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Eugene Von Bruenchenhein's Cities in the Clouds

Inova/Kenilworth displays otherworldly works

Feb. 14, 2012
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Dreamy towers of colorful fragments shimmer, and deep-ocean creatures mysteriously flow on the walls of Inova/Kenilworth. The paintings are otherworldly, jewel-toned and unmistakable as the work of Eugene Von Bruenchenhein.

Born in 1910, Von Bruenchenhein spent much of his life in a Milwaukee home near State Fair Park. He painted and sculpted for decades. His wife, Marie, was the muse of his photographs. This exhibition is but a sliver of his career, and offers a look at his early painting, dominated by nature themes such as undersea worlds. These are joined by architectural paintings of the '70s, when Von Bruenchenhein took up the paintbrush again after more than a decade pursuing other artistic mediums.

The later-period paintings shown here fixate on mysterious cities and structures, seeming in part both Balinese temples and muscled American skyscrapers. These visions are woven with Von Bruenchenhein's painterly stipples, creating a surface that speaks like a tapestry. There is a deft manipulation of light, as paint pools in discreet areas of dark, opaque pigment and pale wash. The titles suggest lofty themes, such as Grand Haven's Vast Complex - Steel and Stone and Liberty Complex in the Clouds. These cities in clouds and their titles draw on the physical strength of material structures, but also idealist planes of living.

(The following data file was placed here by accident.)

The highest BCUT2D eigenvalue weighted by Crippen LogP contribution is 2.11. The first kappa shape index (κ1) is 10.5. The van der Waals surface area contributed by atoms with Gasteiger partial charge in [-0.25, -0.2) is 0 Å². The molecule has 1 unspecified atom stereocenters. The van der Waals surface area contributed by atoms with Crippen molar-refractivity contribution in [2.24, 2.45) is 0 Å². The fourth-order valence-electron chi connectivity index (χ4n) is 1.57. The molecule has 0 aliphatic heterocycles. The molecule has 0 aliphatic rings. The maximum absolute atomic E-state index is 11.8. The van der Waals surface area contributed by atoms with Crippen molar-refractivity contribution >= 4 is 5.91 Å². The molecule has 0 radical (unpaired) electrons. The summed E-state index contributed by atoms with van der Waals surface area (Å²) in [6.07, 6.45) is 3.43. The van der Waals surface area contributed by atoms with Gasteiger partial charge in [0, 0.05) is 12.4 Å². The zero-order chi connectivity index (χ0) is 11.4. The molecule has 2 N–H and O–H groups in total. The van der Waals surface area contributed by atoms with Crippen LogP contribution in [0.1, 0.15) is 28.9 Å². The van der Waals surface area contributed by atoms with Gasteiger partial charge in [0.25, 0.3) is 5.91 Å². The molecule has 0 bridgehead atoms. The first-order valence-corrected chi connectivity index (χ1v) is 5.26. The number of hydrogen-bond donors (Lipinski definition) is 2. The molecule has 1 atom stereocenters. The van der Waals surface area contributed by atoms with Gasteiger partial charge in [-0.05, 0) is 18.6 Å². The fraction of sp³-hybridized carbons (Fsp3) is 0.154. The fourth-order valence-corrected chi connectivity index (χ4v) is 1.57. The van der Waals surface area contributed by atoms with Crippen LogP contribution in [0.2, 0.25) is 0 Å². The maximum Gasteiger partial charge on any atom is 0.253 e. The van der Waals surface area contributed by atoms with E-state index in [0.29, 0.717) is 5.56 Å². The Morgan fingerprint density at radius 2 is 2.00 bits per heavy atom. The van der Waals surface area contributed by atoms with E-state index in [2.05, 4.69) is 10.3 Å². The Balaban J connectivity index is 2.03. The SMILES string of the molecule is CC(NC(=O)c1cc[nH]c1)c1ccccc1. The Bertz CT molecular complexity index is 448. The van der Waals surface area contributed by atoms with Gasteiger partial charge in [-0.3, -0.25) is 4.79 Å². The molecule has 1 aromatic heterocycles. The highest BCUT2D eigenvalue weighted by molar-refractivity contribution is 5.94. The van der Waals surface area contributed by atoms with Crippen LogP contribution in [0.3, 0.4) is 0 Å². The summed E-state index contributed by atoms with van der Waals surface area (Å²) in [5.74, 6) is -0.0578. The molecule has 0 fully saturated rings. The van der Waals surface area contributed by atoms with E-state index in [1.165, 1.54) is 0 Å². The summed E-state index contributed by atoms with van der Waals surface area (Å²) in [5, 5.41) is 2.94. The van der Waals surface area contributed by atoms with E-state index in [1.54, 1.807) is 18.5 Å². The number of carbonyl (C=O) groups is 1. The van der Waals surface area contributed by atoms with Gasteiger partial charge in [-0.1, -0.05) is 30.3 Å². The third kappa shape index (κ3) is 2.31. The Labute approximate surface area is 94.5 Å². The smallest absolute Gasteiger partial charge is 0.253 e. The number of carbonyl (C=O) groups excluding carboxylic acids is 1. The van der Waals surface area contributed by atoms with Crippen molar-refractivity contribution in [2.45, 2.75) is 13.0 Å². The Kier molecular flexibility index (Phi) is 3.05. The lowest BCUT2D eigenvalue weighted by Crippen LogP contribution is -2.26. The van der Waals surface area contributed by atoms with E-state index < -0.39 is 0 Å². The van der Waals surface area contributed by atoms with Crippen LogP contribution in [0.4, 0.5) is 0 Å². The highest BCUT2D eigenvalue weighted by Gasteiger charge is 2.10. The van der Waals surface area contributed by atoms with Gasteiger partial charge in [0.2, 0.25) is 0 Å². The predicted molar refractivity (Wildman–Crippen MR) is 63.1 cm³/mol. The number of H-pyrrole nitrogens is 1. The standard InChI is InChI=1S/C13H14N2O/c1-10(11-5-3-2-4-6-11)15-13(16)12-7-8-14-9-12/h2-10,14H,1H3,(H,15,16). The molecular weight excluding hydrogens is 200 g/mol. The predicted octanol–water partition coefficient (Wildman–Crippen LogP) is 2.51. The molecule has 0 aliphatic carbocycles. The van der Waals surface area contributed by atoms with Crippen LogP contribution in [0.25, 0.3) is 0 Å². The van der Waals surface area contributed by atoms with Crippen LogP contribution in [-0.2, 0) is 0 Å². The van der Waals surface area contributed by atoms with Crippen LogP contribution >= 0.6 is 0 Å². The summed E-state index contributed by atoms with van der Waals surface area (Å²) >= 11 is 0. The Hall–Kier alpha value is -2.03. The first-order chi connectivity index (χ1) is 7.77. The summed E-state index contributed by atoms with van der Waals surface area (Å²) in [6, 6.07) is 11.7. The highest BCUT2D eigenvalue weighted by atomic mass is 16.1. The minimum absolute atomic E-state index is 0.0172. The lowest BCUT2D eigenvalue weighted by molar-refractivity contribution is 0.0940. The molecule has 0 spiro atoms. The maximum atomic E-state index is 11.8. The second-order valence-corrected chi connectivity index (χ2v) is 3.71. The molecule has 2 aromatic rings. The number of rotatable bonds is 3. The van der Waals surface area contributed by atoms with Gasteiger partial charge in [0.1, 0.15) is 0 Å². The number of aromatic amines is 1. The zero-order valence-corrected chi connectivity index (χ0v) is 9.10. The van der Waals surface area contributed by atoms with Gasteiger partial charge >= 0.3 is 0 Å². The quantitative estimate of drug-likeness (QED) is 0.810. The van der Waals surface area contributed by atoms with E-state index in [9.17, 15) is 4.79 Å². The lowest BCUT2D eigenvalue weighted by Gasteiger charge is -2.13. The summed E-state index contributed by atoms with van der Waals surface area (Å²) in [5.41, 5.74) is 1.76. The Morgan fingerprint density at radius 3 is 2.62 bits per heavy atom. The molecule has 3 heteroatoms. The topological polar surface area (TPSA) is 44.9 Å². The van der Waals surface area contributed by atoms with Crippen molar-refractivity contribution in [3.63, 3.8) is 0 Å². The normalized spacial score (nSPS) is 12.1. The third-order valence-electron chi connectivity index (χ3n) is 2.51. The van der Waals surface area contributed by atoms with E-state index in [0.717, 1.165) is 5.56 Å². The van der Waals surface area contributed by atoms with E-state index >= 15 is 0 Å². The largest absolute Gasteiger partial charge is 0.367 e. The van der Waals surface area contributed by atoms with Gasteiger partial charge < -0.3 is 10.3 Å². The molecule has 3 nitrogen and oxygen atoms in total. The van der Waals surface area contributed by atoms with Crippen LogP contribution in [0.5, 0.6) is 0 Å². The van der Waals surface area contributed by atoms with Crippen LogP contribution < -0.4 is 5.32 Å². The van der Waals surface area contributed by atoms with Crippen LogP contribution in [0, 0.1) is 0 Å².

Von Bruenchenhein died in 1983. By the time he painted these he was a man late in life, and working largely in anonymity. For all of the meticulous paint strokes and luminous color, there is a curious sense of looking from a distance. Many of these magic towers are placed in the center of the composition. They dominate low horizons and rise majestically against blue skies. But they still seem remote, forever in a middle ground that looms tantalizingly, just a little farther. We aspire, but do we ever arrive?

The earlier works of the 1950s and '60s use much of the same color palette, but the artist plunges us deep into a powerful, primordial earth. Under the sea we face multiple eyes and ghostly tentacles of creatures, and haunt landscapes still under creation. Coricum Arrisena August 15, 1955 # 306 stands out among these. Green and blue undulations suggest a murky, swampy place, shot through by powerful, pointy stalactites. The picture opens in the middle, revealing a fiery cavern, a pit to the heart of a steamy earth. This is visionary stuff, and the early paintings are not reticent about the details of Von Bruenchenhein's vivid imagination.

The exhibition is rounded out by a selection of sculptures that also suggest a strong Asian influence. Their intricate patterns create an appetite to see more of these pieces. Other parts of the Von Bruenchenhein oeuvre are absent, such as photography, and delicate thrones and towers orchestrated out of chicken bones. The sculptures are too fragile to be included, but a nod is given in the screening room with a slide show accompanied by recordings made by the artist.

“Eugene Von Bruenchenhein Exhibition” continues through April 1 at Inova/Kenilworth (2155 N. Prospect Ave.).


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